How to negotiate continuing to work from home post-pandemic


 Millions of workers were forced to work from home during the coronavirus pandemic, resulting in a massive and unexpected WFM reality for the past 16 months.

Now that COVID-19 vaccines are widely available and lockdown restrictions are being lifted, many employers are calling their teams back to the office, while many employees hope to continue to work remotely.

In many cases, the flexibility employees are allowed will depend on the industries in which they work.

Top technology companies like Facebook and Twitter, for instance, are giving employees the flexibility to work remotely, while major banks, like JPMorgan and Goldman Sachs, are calling all employees back to the office.

Overall, the top industries for remote work are customer service, computer and information technology, education and training, and marketing, according to an analysis by FlexJobs, an online job site for flexible job opportunities.

For employees who want to stay remote even as coworkers return to the office, there are ways to negotiate a more flexible post-pandemic work arrangement, according to Rebecca Jarvis, ABC News' chief business, technology, and economics correspondent.

"A lot of people are going to be in this in-between situation," Jarvis said Wednesday on "Good Morning America." "How you play it can really affect and impact the outcome for you and your family."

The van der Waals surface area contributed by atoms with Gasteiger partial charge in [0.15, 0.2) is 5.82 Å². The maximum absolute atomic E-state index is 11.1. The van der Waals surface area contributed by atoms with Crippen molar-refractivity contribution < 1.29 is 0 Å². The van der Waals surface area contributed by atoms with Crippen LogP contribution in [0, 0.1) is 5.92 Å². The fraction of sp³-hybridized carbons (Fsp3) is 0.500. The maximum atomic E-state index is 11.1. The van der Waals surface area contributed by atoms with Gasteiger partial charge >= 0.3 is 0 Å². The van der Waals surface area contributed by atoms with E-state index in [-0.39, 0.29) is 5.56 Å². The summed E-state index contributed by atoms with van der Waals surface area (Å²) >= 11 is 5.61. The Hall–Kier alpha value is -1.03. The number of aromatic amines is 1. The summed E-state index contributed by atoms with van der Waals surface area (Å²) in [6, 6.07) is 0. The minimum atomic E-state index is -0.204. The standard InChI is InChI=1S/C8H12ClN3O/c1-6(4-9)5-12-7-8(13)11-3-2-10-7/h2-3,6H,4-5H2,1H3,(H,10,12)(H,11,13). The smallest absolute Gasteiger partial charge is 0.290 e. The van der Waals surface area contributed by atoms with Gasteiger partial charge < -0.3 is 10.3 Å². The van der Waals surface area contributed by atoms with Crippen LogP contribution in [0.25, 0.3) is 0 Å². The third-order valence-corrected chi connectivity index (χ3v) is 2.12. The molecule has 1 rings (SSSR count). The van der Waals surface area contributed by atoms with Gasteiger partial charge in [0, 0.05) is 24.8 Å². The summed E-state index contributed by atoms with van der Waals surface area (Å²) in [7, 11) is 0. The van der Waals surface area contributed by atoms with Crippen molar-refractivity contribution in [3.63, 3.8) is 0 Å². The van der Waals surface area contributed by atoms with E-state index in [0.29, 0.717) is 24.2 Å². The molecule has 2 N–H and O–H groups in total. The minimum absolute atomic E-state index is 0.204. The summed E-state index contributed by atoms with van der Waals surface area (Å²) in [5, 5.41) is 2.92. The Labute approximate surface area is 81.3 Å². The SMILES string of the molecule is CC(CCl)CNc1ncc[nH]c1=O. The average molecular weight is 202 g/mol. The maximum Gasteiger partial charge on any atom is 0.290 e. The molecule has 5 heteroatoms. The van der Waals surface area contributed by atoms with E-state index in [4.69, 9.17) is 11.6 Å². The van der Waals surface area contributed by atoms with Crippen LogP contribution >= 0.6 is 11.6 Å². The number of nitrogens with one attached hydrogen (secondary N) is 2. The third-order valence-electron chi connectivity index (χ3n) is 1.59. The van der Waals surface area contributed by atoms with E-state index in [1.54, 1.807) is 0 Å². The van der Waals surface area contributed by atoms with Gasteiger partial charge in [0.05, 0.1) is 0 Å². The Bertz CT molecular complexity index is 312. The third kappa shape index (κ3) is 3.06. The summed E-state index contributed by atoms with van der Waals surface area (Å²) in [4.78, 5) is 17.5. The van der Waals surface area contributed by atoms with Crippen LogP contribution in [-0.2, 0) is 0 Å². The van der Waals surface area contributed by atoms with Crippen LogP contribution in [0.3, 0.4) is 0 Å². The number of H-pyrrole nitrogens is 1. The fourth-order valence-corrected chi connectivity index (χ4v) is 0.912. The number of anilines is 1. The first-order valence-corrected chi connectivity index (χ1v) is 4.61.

Here are seven tips from Jarvis to negotiate a work-from-home position.

1. Review company policy: "Does the company offer remote work? If they do, you're in luck. That makes it a much easier conversation. If they don't, you have to really prepare for a more complicated situation," said Jarvis.

2. Assess your job function: "Look at your work," said Jarvis. "What are the hours you work? What's your job function? How do you communicate with the rest of the employees, including your manager? You want to put together a plan that could work for you."

3. Meet with your manager: Jarvis recommends setting a meeting well in advance: "Be prepared with your sheet of paper ready to go, talking through the points."

4. Consider how working remotely will benefit the company: "This is not about convincing your boss that you need to work from home. This is about convincing your boss that you working from home is going to benefit the company," said Jarvis, adding as an example, "Maybe you have a two-hour commute and you could work during that two-hour commute."

5. Be prepared to hear no and have options: "If you hear no, you have a couple of options. One, you can offer to do this temporarily. Let's see how one month goes and see if that works or not. Two, you might have to be willing to leave your job for something else if work from home is not a possibility for your company," said Jarvis.

6. Be prepared for restrictions and changes: "A lot of companies that are now offering work-from-home say you still have to be in a specific city, state, or country, location, [and] that can make an impact," she said, noting that WFM policies may also be subject to change over the next weeks, months and years.

7. Don't lose out on face time: "Face time is always important when it comes to the workplace," said Jarvis. "Make sure you're communicating still with your managers and the people who will give you promotions in the future."

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